Mohammed Ajmal Amir Kasab, the oth erwise innocent looking face in the midst of travellers thronging Mumbai, turned out to be the unforgettable symbol of 26/11 Mumbai attacks. Sentenced to death, the verdict is being termed as a conclusion to one of the fastest trials' in a terror case in India; but the evil root of 'Jihadi terrorism' continues to flourish not so far from the country.
Pakistan's history of using Kalashnikovs and attacks such as these to terrorise and enforce its right on Jammu and Kashmir has taken a toll now on the entire country.
Almost two decades ago, Pakistan gave arms training to Kashmiri Muslim youth who crossed over to POK. Today not just J&K, but all major cities in India are under terror radar of sleeper cells killing people out of 'lust for blood'.
Unfortunately, over the years the communal turned pseudo-secular Kashmiri separatists grab the headlines while the plight of the innocent terror victims remains a non-issue. It isn't the so-called Azadi that the people of Kashmir desire. They long for an immediate crackdown on terrorists, an end to the separatist elements and those unbearable puppets in the Valley all for normalcy to return and development of the state.
Though sidelined for now, the political patronage they enjoy could soon take the voices from the Hurriyat and Jammu Kashmir Liberation Front (JKLF) spreading propaganda of terror and hatred to the frontlines of politics.
Ambassador Harriet Winsar Isom former United States Ambassador to Afghanistan and Pakistan quoted recently through a study by an NGO that 3/4th of people in Pakistan of all shades and grades believe that they first are Muslims and only second feel as Pakistanis. She further observed that this makes it easy for the Islamic organisa tions involved in hard-line terrorist and Jihadi activities in Pakistan to attract the support on all levels. We all know how Muslims have been recruited from various parts of Islamic World to be trained and transported to Afghanistan and Kashmir as non-state actors but with a covert support of established Pakistani Institutions like ISI and Military.
Now that it has started biting Pakistan, they are now crying foul against these players in a new brand name of nonstate actors (a crude lie) and Pakistan is attempting to wash their hands off this murky trade. Pakistan brands them as foreign terrorists beyond their control. Can a civilised society and world accept such lame excuses? Ambassador Isom's words find echo in the recent arrest of Faisal Shahzad, a 30year-old naturalised citizen of Pakistani descent and his reported confession that he planned the failed bombing at Times Square, New York. The world should take note, and hard look at the Tehreek-e-Taliban Pakistan, which is emerging as the new and sinister face of global Islamist jihad and its links with Jamaat-udDawa.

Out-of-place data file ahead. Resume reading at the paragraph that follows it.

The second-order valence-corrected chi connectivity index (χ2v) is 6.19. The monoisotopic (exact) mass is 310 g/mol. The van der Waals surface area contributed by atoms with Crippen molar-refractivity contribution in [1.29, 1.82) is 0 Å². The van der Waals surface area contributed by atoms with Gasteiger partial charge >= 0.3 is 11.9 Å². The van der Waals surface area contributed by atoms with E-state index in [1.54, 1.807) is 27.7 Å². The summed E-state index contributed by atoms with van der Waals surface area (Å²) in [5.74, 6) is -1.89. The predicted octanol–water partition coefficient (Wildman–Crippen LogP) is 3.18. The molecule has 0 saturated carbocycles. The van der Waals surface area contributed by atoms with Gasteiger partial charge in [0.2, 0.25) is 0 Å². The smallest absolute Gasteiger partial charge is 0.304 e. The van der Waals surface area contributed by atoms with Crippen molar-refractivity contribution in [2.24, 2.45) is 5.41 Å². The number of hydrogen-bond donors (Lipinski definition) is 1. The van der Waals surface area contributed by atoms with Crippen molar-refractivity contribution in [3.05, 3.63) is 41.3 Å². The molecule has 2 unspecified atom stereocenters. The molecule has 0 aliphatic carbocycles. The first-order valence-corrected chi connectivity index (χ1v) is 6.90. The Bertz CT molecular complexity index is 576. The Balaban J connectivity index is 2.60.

Bomb blasts on the streets of Pakistan are as common as encounters in the Kashmir valley today. Ambassador G. Parthasarthy, former Indian High Commissioner to Pakistan believes it isn't hidden anymore that the democratically elected government of Pakistan has much lesser role in decision making on India as compared to General Ashfaq Parvez Kayani in Rawalpindi.
General Kayani's long-standing links with terrorist groups like the Lashkar-e-Tayyeba from his days, as the Commander of the 12th Infantry Division in Murree over a decade ago cannot be easily ignored. Moreover, he has recorded to have described Afghan Taliban leader Sirajuddin Haqqani, who masterminded two terrorist attacks on our Embassy in Kabul, as a "strategic asset".
It is understandable that India is under pressure from United States for talks with Pakistan and as well troop reduction from terrorism infected Kashmir. The pertinent question is How long would it take the Taliban to conquer Kashmir if Indian troops were withdrawn?
At the same time it is opening the channels of communication to demonstrate to the world its openness to peace while the constant rigidity from the other side; even though India has miserably failed to capitalise on this opportunity. Little purpose is served while talking to civilian leadership of Pakistan when in reality it has no control over the 'cross-border terrorism'.
The need of the hour is for Pakistan to establish its sincerity. It has to stop living in this denial mode for things to move further in a positive direction. Peace cannot be achieved merely by civil society debates, media campaigns and ignorance towards the 'root cause'. The need of the hour is a world-wide diplomatic offensive by India to expose the direct involvement of Pakistan in terror operations and its abatement to violence. India has to demand vocally for Pakistan to dismantle its infrastructure of terrorism before the dialogue process can be taken ahead, if at all.
While India celebrates the conviction, matters haven't been resolved as Kasab's masters across the border ponder over recreating more such merciless massacres. In February 1984, Jammu Kashmir Liberation Front (JKLF) terrorist Maqbool Bhat was hanged after his clemency petition was quickly forwarded through the Indira Gandhi Government and rejected by the President of India. The state back then showed its tough stance against the terror machinery. The unanswered question today after the death penalty pronounced on Kasab is that when actually will we see justice delivered on ground. Will Kasab meet his fate soon or will he survive on Indian Governments mercy, just as the way Afzal Guru, the architect of the Indian Parliament attack continues to stay all these years?
The Government of India perhaps needs to dwell into the statecraft of the great philosopher Chanakya in this 21st century and be motivated to act as was Chandragupta Maurya by Arthashastra.
Kashmir born Aditya Raj Kaul, is the India Editor of 'The Indian' newspaper pub lished from Sydney, Australia